Beach Path

Robert Cording
| poetry


It’s still there. So are my dead parents

in their bathing suits and white terrycloth robes,

trundling their beach bags, chairs, and umbrellas.

The path connects woods to river, connects

the shadowy light shouldering through

swamp maples to the river’s bright, blinding light

where the path opens on a stretch of beach.

The river is there of course as well,

first, in its cadence against the banks

where old trees have given way to erosion,

and then in the honeyed color of clear water

over sand. Around the bend, the voices of children

still discovering turtles and dragonflies.


The water distills the late afternoon light

and the amber current keeps moving

late summer’s first yellow leaves downriver.

In their chairs my parents watch the day slide by.

Sandpipers in flocks of five and six veer in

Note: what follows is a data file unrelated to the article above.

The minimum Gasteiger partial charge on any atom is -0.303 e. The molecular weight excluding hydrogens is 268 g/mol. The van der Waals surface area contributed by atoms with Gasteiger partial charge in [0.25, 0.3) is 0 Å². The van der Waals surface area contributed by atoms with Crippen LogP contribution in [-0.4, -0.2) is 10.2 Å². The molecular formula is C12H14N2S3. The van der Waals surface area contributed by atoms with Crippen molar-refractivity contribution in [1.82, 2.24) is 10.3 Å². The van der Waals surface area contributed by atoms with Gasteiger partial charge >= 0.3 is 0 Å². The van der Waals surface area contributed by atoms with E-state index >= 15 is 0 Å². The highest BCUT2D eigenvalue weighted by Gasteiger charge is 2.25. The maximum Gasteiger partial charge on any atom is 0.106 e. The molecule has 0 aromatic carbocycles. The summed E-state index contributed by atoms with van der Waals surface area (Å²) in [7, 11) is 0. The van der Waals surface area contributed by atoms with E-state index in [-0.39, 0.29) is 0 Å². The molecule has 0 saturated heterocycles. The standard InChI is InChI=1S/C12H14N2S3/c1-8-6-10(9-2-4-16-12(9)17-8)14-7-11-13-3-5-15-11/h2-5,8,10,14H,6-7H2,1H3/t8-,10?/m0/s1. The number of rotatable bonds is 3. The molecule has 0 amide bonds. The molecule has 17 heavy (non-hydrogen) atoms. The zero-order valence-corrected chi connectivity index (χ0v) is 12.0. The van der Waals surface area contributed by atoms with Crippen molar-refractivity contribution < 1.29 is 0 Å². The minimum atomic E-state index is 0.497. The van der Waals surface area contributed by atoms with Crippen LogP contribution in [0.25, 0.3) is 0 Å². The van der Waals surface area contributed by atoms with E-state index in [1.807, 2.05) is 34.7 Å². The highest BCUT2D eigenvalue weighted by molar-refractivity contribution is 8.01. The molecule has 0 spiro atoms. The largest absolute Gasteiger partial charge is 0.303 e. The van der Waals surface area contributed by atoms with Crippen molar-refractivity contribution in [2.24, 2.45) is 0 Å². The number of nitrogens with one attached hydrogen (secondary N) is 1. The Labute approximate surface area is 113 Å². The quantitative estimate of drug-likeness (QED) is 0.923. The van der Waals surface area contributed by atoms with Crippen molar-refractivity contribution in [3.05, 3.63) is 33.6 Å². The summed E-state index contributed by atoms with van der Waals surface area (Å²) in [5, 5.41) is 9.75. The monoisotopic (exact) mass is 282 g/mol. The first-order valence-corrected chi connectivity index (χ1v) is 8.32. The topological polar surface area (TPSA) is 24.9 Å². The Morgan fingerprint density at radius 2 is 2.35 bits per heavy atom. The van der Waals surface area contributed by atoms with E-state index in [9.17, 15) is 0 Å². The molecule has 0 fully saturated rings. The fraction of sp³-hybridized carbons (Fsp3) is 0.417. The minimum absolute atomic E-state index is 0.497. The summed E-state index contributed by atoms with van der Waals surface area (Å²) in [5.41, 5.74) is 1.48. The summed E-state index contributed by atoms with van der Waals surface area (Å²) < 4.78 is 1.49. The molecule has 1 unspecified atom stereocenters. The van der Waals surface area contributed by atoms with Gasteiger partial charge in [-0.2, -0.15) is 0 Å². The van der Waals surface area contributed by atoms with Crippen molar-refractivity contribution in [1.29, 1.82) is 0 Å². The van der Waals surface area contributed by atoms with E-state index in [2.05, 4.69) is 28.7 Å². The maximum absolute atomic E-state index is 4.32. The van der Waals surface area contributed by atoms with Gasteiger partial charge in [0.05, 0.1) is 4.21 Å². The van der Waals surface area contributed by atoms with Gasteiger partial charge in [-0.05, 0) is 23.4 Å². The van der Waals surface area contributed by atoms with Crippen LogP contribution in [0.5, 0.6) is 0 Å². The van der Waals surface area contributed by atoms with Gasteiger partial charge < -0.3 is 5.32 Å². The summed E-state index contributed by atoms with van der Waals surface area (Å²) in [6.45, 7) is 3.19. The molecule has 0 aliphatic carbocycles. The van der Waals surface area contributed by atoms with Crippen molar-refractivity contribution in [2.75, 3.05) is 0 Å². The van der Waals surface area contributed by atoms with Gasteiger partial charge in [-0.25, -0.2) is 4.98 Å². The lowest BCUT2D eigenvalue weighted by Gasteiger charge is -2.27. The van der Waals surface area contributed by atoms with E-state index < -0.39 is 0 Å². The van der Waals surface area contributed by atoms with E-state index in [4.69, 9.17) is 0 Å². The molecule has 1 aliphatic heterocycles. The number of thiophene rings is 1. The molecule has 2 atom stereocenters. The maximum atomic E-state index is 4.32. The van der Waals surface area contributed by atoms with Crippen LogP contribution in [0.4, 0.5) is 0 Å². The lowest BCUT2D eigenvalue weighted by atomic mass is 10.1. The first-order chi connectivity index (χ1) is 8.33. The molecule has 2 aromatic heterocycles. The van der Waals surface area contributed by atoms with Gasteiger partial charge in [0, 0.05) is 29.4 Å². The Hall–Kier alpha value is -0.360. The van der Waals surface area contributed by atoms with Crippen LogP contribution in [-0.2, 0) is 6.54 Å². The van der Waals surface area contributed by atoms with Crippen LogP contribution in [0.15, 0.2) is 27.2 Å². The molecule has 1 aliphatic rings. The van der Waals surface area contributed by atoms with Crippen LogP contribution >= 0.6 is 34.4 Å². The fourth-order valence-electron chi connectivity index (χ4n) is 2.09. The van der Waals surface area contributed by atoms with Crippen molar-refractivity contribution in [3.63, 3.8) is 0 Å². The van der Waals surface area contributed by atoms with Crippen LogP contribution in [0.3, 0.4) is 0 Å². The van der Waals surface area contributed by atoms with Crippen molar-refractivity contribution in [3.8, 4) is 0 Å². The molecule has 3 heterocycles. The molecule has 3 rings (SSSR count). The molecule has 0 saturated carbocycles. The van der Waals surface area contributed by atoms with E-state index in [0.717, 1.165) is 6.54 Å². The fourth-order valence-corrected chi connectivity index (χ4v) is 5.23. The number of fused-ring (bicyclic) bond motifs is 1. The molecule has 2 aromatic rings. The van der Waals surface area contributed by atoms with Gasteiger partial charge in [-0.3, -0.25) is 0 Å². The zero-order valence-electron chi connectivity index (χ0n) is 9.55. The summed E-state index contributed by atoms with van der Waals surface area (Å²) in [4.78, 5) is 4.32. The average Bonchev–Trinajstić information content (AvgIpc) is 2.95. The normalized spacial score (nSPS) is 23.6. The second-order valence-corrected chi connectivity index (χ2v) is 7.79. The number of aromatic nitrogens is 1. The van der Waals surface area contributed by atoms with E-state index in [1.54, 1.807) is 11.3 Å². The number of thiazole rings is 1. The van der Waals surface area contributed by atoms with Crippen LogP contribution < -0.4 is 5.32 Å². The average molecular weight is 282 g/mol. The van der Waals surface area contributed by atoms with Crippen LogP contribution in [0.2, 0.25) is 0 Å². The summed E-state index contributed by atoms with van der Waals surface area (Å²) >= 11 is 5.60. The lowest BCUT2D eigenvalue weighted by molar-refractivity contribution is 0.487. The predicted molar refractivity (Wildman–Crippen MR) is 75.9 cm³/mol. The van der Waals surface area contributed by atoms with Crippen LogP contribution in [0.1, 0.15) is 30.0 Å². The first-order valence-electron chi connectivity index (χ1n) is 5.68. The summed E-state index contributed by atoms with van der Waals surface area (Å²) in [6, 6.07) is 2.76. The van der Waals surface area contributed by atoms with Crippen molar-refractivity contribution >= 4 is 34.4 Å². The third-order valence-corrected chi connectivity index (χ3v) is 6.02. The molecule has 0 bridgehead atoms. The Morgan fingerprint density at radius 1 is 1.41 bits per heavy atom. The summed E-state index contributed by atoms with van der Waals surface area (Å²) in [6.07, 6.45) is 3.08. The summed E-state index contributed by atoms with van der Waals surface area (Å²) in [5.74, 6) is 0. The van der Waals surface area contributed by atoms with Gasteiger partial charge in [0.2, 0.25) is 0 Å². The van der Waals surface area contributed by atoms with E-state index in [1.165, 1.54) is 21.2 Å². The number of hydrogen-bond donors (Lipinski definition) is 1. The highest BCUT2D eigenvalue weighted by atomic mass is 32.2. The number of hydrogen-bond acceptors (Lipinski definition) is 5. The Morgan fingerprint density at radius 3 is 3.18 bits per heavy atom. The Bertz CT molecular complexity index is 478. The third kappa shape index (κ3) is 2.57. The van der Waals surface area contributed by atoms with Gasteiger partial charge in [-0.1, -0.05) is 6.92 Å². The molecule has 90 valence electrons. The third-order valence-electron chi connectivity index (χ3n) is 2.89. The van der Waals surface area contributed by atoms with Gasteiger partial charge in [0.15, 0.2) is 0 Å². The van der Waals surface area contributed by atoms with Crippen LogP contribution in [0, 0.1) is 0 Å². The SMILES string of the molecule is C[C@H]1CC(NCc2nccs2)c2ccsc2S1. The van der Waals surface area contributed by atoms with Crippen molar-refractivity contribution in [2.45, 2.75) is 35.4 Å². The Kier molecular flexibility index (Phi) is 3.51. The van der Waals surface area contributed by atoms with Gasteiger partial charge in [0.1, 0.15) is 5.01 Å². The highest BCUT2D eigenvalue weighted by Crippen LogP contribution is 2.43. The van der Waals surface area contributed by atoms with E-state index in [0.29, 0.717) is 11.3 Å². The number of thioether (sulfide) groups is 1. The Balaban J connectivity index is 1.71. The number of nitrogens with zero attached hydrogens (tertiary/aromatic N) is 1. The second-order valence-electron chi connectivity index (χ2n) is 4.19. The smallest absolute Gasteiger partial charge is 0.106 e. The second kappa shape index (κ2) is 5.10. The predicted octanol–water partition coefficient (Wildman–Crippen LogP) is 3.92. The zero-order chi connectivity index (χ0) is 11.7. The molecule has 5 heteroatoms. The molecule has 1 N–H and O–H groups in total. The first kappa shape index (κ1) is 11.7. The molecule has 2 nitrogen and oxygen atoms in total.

towards the beach, then away, and cliff swallows

meet their doubles in the river’s mirroring surface.

When my parents gather up their things,

and leave once again on the beach path,

I stay by the river in the prolonged summer light,

listening to their voices fade into a veery’s

ethereal cascade of downward spiraling notes

among the already darkened swamp maples.

Robert Cording is professor emeritus at College of the Holy Cross. He has published eight collections of poems, the most recent of which is Only So Far (CavanKerry Press, 2015). New work is out or forthcoming in The Georgia Review, New Ohio Review, The Hudson Review, Image, and The Common.

Marian Apparition
Soleil & Sons